Q&A With Royals Prospect Seuly Matias
Royals outfielder Seuly Matias has some of the best raw power in the minors. After a successful season at low Class A Lexington last season, where he hit .201/.330/.550 with 31 home runs, he's jumped to high Class A Wilmington this season. Baseball America's Justin Coleman spoke to Matias in Spanish and then translated the interview into English for this Q&A.
Justin Coleman: How did your love of baseball begin?
Seuly Matias: In my hometown of La Isabela in Puerto Plata. I would play with my friends when we were just little kids. We would play with rocks and such. I kept playing and that's where my love of the game began.
JC: When you think about your life, where you came from growing up in the Dominican Republic, how would you define your success up to this point in time?
SM: For me, up to this point, it's been really good. I fought and kept fighting to try and make it here. Thanks be to God that I'm here. God gave me the opportunity, and hopefully I can keep fighting and moving forward.
JC: When you were a kid, were you always confident that you would sign with a big league club?
SM: When I was younger, my mom would ask me if I really liked baseball and all. I would tell her yes, and that I would sign a contract. I told her that I had the talent to do so. Someone even told me that I could even be like Vladimir Guerrero one day. Thankfully, I was able to sign a contract, and God placed me here. Hopefully I can keep on achieving.
JC: You didn't sign at the age of 16 due to some issues with your birth certification. What were you thinking during that time when you found out about the problem?
SM: I was frustrated because I did several tryouts but I couldn't sign because everybody said my papers (birth certificate) were not in order. I had thoughts about quitting baseball because of that. Without the document, I really couldn't move forward in the game but thank God everything got solved and the Royals believed in me and helped me out with getting everything in order and then, eventually, signing me.
JC: Your mother didn't have a birth certificate either. Who helped you out to get it done?
SM: Yeah, that's right. She didn't have one at all growing up. My mom is in her 40's and doesn't have documentation. Neither of us had official birth certificates. Imagine that … if she grew up without them, how was I going to have them? My stepfather started to help me out with all of that. We didn't have any money or resources either. My trainer also helped when I signed with him. I'm really grateful for their help during this time.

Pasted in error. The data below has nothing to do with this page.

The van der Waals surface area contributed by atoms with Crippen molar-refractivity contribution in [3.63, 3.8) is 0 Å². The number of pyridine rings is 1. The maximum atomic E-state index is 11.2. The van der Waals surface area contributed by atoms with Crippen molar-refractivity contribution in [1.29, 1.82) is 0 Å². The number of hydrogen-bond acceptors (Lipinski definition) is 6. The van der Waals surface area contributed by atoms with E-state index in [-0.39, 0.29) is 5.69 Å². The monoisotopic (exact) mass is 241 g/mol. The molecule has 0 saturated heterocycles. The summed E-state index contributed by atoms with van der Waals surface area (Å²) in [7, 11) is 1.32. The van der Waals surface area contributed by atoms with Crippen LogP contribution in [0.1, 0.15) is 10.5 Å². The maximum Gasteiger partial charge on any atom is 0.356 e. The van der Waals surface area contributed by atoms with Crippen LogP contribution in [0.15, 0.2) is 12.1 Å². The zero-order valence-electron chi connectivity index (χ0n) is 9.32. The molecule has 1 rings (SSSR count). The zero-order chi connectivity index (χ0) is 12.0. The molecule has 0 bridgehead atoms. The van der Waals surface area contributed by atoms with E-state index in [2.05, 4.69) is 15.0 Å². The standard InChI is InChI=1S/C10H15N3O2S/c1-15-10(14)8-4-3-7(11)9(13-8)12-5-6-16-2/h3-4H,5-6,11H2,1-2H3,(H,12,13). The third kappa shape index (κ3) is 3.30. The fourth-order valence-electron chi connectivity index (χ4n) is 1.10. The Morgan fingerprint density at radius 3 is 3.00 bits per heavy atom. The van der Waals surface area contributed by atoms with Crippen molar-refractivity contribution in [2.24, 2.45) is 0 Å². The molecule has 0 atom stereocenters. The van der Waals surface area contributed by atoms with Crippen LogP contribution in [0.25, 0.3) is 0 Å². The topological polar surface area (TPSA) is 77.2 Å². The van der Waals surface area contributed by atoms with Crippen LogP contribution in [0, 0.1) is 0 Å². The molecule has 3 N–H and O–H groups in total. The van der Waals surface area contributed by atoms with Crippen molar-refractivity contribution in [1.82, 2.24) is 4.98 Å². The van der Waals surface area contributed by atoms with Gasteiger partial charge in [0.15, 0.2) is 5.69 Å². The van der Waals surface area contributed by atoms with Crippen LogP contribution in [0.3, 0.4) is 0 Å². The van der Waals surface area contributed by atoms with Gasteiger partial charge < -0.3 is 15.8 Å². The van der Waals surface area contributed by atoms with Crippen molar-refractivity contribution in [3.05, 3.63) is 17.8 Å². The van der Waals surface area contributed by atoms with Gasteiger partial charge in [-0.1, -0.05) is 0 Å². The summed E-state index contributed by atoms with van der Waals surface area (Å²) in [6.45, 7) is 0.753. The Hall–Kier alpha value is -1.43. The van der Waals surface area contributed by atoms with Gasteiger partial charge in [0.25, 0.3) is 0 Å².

JC: Considering that you have lived here a few seasons, what do you think has been the most difficult adjustment and what did you learn from it?
SM: The main differences, in my opinion, are probably the food and the language. I think the most difficult has been the language adjustment. Thankfully I have been learning and improving my English here with the organization and my teammates. The more I take the time to keep learning, the easier the adjustments have been to life here in the States.
JC: During your time in the minor leagues, what have you learned about yourself not only as a player but as a person as well?
SM: I've learned to really appreciate everything around me. Things aren't easy, so you need to appreciate and value the little things. I know everything will get better over time, and I hope God allows me to play in the big leagues some day.
JC: You played in the Dominican Winter league. How was that experience, and what kind of differences did you see between the minors and Winter ball?
SM: I think the biggest difference is that it's a tournament. It's difficult, lots of pretty good breaking stuff from the pitchers. It almost mimics the big leagues in a way. I learned so much. It was really helpful to see how various pitchers might attack me and what I can do in response. I think the overall experienced helped me out a lot.
JC: Were you a bit surprised at the age differences in winter ball? You have some younger guys, some veterans, a pretty good mix.
SM: Yeah, no question. That's one of the reasons it was pretty difficult. The veterans know how to approach you, what they need to do to get you out and how to go about their business. It was a challenge but also something I learned from.
JC: You had a great season last year. What worked so well for you?
SM: I just kept working, and maintaining the work I was doing. I was fortunate enough to be able to execute on the field. It was about translating it onto the field, and I'm thankful that God allowed me to do that.
JC: What's your goal for this year, and what are some things you'd like to improve upon?
SM: This year I'm hoping to better understand and refine my strike zone and pitch selection. That's important. I want to strike out much less. My ultimate goal for the future, of course, is to eventually play in the big leagues.
JC: Who has been your biggest influence, and what did you learn from them?
SM: Well, here with the club, the coaches have helped me out so much. In particular, Larry Sutton has helped me a great deal. Back home in the Dominican, I was working with my coach that helped me before I was signed. He kept pushing me to do my best and had my best intentions at heart.
JC: Who are some players that have inspired you?
SM: Carlos Gomez has inspired me a lot and helped me out. I also had the pleasure of meeting Nelson Cruz in the Dominican Republic. Their words of encouragement and advice will help me to fight as best as I can this season. It's great when a big league veteran offers you some advice so I can keep learning. Cruz and Gomez have both been great to me.
JC: With your success this past season, have you changed your mentality at all?
SM: For me, I always try to do my best on the field. I play as hard as I can, and see where that takes me. Just keep working hard, nothing has changed on that end.